Seven canneries were located on the Portland Fish Pier and Brown's Wharf, including R.J. Peacock Canning Company, in business from 1932-1978, and Trident Packing Company from 1946-1970. Katherine McLaughlin (site G04) remembered working with about 250 women at a time who were of Italian, Irish, Polish and French Canadian backgrounds. Others interviewed about their experience remembered that "the fish smelled, but the money didn't." As labor inspector Eve Shorey noted about canning in her 1907 report on women's work in Maine, "The nature of this business makes the work not exactly suited to the wearing of white shirtwaists."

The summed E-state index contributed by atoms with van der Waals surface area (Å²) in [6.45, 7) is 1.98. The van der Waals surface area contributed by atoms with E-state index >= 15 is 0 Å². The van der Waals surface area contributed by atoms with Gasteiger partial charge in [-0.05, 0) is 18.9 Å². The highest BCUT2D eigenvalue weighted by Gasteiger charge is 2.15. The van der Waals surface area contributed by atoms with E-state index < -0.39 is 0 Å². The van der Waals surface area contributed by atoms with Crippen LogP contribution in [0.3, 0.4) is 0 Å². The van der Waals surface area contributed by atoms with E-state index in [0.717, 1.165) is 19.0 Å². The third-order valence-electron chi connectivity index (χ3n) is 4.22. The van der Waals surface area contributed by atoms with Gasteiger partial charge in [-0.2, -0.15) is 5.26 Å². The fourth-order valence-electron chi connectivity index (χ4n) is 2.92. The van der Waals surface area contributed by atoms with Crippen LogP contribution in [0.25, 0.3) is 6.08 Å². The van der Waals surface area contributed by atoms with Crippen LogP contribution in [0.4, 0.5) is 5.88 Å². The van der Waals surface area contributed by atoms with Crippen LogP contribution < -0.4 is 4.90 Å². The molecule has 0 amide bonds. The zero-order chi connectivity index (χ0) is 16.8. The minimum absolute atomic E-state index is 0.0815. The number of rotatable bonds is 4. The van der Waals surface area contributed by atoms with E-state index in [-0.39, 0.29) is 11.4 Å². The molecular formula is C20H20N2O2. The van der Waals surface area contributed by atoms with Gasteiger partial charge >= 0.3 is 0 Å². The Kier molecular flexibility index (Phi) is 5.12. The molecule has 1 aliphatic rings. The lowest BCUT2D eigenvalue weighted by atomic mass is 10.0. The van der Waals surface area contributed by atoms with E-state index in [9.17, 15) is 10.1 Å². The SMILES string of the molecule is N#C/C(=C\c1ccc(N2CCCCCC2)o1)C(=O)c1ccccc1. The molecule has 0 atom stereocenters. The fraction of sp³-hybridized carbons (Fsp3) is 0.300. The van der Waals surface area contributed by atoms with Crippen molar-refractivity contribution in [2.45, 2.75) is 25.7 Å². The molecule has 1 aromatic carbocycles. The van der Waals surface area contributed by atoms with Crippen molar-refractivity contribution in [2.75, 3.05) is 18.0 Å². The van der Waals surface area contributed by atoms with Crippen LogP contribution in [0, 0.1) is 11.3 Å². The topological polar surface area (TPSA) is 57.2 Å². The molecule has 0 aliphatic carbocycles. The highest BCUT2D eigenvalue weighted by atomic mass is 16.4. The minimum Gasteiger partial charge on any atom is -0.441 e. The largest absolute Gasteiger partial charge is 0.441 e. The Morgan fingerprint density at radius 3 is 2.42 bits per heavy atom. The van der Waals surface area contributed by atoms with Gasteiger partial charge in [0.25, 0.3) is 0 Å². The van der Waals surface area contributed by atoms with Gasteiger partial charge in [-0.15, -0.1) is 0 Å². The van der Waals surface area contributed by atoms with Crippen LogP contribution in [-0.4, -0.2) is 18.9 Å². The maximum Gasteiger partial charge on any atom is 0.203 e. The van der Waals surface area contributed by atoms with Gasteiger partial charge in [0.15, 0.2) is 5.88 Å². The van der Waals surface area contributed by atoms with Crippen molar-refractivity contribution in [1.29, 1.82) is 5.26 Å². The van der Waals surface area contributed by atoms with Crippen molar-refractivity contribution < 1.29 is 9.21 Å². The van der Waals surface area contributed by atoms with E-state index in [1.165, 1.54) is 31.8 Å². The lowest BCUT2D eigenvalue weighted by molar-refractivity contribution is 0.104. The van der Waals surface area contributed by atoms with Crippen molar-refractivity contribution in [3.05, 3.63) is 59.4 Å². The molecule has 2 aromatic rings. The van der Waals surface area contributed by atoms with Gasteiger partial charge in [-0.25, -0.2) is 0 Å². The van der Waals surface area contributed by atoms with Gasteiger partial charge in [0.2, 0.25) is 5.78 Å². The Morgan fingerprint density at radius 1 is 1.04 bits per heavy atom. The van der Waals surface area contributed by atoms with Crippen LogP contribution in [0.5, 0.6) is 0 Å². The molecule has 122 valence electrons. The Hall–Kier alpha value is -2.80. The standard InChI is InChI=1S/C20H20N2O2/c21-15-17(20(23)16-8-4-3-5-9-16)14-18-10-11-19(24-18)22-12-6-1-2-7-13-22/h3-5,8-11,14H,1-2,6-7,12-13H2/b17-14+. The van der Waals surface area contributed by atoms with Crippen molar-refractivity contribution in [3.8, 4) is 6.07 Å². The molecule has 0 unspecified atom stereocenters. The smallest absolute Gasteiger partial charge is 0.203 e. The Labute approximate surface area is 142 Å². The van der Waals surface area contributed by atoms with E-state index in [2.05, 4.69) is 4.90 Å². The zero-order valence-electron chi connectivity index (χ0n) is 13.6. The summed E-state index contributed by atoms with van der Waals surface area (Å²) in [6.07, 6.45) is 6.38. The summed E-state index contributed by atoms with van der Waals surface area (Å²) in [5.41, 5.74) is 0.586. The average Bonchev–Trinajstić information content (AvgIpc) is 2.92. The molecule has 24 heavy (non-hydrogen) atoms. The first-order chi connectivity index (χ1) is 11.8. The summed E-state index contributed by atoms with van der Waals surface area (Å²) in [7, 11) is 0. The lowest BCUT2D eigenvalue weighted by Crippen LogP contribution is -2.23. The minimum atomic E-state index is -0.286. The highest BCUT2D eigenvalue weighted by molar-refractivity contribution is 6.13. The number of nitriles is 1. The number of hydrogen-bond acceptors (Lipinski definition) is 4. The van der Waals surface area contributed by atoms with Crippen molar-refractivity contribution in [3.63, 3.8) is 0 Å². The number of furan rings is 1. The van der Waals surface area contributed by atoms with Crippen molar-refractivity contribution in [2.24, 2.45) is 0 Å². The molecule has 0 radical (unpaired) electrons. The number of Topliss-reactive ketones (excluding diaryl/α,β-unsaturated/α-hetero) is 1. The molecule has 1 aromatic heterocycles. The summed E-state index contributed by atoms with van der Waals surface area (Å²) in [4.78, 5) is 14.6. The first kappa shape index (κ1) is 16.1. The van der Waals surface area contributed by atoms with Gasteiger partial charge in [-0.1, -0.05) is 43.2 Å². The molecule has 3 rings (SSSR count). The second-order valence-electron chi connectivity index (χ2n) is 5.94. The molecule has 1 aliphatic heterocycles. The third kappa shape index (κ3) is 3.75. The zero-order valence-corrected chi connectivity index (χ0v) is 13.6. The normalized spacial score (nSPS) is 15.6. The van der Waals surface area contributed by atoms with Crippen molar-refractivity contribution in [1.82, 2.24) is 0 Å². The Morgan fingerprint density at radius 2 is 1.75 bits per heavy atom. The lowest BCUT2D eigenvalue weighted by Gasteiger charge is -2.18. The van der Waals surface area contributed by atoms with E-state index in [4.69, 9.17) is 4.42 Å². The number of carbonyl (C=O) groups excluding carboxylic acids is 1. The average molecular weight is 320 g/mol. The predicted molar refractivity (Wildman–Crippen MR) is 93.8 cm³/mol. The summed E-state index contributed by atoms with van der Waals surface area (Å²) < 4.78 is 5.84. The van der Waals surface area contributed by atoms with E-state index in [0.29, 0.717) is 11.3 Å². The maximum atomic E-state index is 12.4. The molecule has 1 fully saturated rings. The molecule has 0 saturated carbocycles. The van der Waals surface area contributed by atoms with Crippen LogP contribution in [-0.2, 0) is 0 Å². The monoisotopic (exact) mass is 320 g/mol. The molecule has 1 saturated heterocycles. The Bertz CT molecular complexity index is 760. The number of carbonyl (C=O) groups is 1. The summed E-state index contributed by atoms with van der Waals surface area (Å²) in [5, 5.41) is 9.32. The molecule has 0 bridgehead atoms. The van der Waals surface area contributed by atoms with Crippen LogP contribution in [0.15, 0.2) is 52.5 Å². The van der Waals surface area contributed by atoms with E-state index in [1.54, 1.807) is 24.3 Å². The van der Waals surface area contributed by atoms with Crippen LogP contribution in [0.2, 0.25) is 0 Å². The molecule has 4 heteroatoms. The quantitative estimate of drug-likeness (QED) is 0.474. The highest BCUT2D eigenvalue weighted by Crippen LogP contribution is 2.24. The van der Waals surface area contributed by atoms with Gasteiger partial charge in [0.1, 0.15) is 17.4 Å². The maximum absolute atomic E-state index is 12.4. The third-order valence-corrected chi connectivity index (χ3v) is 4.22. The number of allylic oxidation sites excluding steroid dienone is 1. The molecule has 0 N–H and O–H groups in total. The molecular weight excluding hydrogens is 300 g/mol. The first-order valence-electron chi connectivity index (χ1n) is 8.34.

Canneries in other parts of the city produced non-fish products. The largest canning employer was Burnham & Morrill Co., originally on the waterfront at Franklin Street, now at the end of Baxter Boulevard on, symbolically, Beanpot Street, and can be seen from Eastern Promenade. (B&M is still famous for cooking and canning baked beans.) When the company left Franklin Street in 1913, B&M employed 75 women and 65 men, the specific jobs generally divided by gender.